Several announcements were made over the P.A. system thanking everyone for having joined the Desert Wind for this very last journey. They also gave a brief status of the Texas Eagle which appears to have been spared at least for the next several months due to the quick action taken by the Texas legislature. Unfortunately, no such support had come forth to save the Desert Wind.
The person from Chicago told us that service had been supurb even on this very last run of the Desert Wind. They had been given special souvenir menus from the very last dinner to be served on the Desert Wind the previous night.
I found out that this train would be immediately sent up to Oakland to be used as a consist of the California Zephyr on its new daily schedule as soon as it was needed. In that vein, the Chief of Onboard Services reminded all the Car Attendants to not dump their dirty linens off the train in Los Angeles. Instead, they were to drop off the dirty linens in Jack London Square in Oakland, California.
From San Bernardino to West Corona, the Desert Wind follows the same tracks used by the Metrolink Inland Empire-Orange County Line. The entire route taken by the Desert Wind between Barstow and Los Angeles is also the exact same route used by the Southwest Chief. Thus, that segment of rails will continue to be used by an Amtrak route. It is the segment of rails between Barstow and Salt Lake City that will not see Amtrak trains again for the forseeable future.
I was at the NARP Region XII 1997 Annual Meeting last Saturday, May 10, 1997, that was held at the Santa Ana Amtrak Station. Ron Scolaro, Director of Government Affairs for Amtrak West was one of the speakers. He indicated that Amtrak West is very interested in starting a corridor service between Los Angeles and Las Vegas, Nevada. They are looking at a service that may run as many as 3 trains each day and have already done a study that shows it wouldn't take too much capital investment to decrease the travel time from 7 hours 15 minutes down to 5 hours 30 minutes. Unlike the Desert Wind, as a corridor service, this new train would have additional stops to serve population centers along the way.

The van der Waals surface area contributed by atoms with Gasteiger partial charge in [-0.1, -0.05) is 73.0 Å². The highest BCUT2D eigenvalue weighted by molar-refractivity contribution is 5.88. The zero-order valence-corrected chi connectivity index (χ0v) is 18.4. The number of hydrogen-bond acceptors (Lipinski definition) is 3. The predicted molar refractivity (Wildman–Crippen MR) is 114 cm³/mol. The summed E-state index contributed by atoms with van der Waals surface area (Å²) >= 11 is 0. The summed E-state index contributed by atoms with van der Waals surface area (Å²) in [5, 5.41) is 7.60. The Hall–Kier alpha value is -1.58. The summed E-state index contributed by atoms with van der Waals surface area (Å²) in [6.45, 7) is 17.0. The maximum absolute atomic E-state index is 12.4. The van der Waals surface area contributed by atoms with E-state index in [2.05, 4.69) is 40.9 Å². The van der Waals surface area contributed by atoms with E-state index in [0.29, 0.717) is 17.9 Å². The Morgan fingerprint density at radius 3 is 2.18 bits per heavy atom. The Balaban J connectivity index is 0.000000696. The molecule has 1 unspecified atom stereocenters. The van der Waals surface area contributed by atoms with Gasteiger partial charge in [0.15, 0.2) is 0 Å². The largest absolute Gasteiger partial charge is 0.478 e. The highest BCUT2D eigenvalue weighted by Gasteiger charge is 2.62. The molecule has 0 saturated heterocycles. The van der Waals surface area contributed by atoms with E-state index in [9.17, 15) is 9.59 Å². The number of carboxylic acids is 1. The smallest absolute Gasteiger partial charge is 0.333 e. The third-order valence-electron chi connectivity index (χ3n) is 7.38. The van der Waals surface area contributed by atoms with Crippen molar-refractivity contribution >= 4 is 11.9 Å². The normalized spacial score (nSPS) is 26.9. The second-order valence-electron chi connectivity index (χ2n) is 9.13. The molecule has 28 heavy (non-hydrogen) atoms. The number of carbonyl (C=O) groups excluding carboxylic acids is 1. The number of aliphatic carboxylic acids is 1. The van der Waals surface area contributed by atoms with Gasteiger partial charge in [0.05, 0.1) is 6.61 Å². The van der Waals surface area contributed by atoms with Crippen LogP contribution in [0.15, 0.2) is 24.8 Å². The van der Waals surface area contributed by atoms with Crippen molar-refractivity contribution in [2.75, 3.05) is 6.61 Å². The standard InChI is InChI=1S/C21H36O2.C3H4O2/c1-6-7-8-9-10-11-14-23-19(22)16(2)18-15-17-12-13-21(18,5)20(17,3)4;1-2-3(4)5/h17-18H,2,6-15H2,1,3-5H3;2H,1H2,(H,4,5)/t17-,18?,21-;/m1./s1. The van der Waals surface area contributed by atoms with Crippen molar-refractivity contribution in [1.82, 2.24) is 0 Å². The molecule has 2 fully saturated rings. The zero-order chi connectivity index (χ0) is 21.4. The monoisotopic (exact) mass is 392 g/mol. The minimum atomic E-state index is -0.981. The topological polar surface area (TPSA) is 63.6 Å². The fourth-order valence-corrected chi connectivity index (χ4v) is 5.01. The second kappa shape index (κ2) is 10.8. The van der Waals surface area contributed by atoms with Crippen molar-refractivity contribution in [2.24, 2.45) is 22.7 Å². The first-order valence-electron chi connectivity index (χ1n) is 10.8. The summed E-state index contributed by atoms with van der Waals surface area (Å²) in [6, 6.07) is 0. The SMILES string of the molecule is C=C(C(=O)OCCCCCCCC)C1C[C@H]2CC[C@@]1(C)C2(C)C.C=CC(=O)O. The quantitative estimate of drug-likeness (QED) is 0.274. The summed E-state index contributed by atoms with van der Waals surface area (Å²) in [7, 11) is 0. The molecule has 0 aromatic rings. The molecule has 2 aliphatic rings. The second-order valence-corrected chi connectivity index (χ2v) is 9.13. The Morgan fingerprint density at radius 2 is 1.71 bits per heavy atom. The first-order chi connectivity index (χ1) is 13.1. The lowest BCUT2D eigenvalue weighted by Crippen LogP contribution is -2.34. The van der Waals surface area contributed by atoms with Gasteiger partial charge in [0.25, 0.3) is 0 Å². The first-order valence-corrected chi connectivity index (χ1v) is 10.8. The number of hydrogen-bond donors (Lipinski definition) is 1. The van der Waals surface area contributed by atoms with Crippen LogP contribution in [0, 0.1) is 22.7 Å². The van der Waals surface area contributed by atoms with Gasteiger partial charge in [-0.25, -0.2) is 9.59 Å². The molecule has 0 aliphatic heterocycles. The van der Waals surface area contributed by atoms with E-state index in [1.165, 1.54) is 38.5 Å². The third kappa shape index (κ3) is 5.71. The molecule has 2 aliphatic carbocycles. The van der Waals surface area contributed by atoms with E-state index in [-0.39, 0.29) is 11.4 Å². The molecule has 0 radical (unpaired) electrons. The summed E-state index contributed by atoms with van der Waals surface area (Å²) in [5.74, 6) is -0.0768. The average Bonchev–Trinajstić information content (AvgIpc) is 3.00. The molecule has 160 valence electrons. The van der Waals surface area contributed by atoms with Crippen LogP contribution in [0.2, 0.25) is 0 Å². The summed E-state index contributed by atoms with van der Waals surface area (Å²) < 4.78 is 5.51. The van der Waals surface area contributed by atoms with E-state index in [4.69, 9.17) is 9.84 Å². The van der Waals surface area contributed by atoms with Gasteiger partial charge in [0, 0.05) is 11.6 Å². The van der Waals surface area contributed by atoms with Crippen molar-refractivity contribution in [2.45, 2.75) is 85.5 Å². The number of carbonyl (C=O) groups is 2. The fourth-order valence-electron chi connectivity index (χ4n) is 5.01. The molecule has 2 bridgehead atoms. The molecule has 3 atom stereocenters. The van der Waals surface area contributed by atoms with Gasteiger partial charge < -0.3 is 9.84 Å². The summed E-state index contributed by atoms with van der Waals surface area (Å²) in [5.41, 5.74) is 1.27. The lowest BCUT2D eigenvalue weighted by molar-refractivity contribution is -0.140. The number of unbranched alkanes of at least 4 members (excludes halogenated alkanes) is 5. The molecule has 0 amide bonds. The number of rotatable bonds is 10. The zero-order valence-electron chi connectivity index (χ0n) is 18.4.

Earlier that same week a high-speed rail conference was held in Las Vegas. Amtrak West brought down the Talgo Train from Washington and provided demonstration runs for key people at the conference. Serious steps are being taken to try to make this route a reality over the next 18 to 24 months. The first concrete step to be taken is that the state of Nevada has been moved from the jurisdiction of Amtrak Intercity over to that of Amtrak West. That gives Amtrak West the green light to study and propose rail service between California and Nevada.
As far as service running between Las Vegas and points east of there, no plans for restoration are presently in the works. I believe the next Olympics will be held in Salt Lake City. It wouldn't surprise me to see some temporary service put into place between Los Angeles and Salt Lake City via Las Vegas during the Olympics. However, this might just be a temporary extension of the Los Angeles to Las Vegas run if that comes into service by that time.
Back to my trip on the last Desert Wind...
Fullerton, our only station enroute between San Bernardino and Los Angeles, came up faster than I had expected. I should have been the first one to the door so I could get off, snap a few photos, and hop back on. Instead, I was at the end of a long line of people getting off in Fullerton. As soon as I got to the door, the Car Attendant asked: "Are you getting off here?" As soon as I answered: "No", she got back on and closed the door behind her! So much for getting a few photos in the Fullerton Station.